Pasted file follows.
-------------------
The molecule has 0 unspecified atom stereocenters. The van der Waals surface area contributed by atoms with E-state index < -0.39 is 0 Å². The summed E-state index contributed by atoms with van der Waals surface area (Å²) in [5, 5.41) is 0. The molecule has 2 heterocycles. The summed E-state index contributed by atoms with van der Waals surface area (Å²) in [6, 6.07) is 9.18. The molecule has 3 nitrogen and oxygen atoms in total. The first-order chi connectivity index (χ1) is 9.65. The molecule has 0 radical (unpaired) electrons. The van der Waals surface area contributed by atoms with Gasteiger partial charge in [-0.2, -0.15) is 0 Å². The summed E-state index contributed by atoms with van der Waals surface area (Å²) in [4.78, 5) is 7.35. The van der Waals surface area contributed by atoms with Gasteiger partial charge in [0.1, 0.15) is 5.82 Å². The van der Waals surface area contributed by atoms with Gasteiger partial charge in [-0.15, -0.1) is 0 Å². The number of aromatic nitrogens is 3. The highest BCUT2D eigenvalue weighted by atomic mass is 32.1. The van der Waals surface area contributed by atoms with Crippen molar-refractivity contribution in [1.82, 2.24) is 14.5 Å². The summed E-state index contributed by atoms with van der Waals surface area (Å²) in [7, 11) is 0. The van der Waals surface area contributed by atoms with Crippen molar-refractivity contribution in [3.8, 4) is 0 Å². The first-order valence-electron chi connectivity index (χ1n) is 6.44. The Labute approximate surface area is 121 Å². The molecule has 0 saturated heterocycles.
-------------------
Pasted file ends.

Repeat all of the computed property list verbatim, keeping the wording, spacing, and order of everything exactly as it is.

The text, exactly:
The molecule has 0 unspecified atom stereocenters. The van der Waals surface area contributed by atoms with E-state index < -0.39 is 0 Å². The summed E-state index contributed by atoms with van der Waals surface area (Å²) in [5, 5.41) is 0. The molecule has 2 heterocycles. The summed E-state index contributed by atoms with van der Waals surface area (Å²) in [6, 6.07) is 9.18. The molecule has 3 nitrogen and oxygen atoms in total. The first-order chi connectivity index (χ1) is 9.65. The molecule has 0 radical (unpaired) electrons. The van der Waals surface area contributed by atoms with Gasteiger partial charge in [-0.2, -0.15) is 0 Å². The summed E-state index contributed by atoms with van der Waals surface area (Å²) in [4.78, 5) is 7.35. The van der Waals surface area contributed by atoms with Gasteiger partial charge in [0.1, 0.15) is 5.82 Å². The van der Waals surface area contributed by atoms with Gasteiger partial charge in [-0.15, -0.1) is 0 Å². The number of aromatic nitrogens is 3. The highest BCUT2D eigenvalue weighted by atomic mass is 32.1. The van der Waals surface area contributed by atoms with Crippen molar-refractivity contribution in [1.82, 2.24) is 14.5 Å². The summed E-state index contributed by atoms with van der Waals surface area (Å²) in [7, 11) is 0. The van der Waals surface area contributed by atoms with Crippen molar-refractivity contribution in [3.8, 4) is 0 Å². The first-order valence-electron chi connectivity index (χ1n) is 6.44. The Labute approximate surface area is 121 Å². The molecule has 0 saturated heterocycles.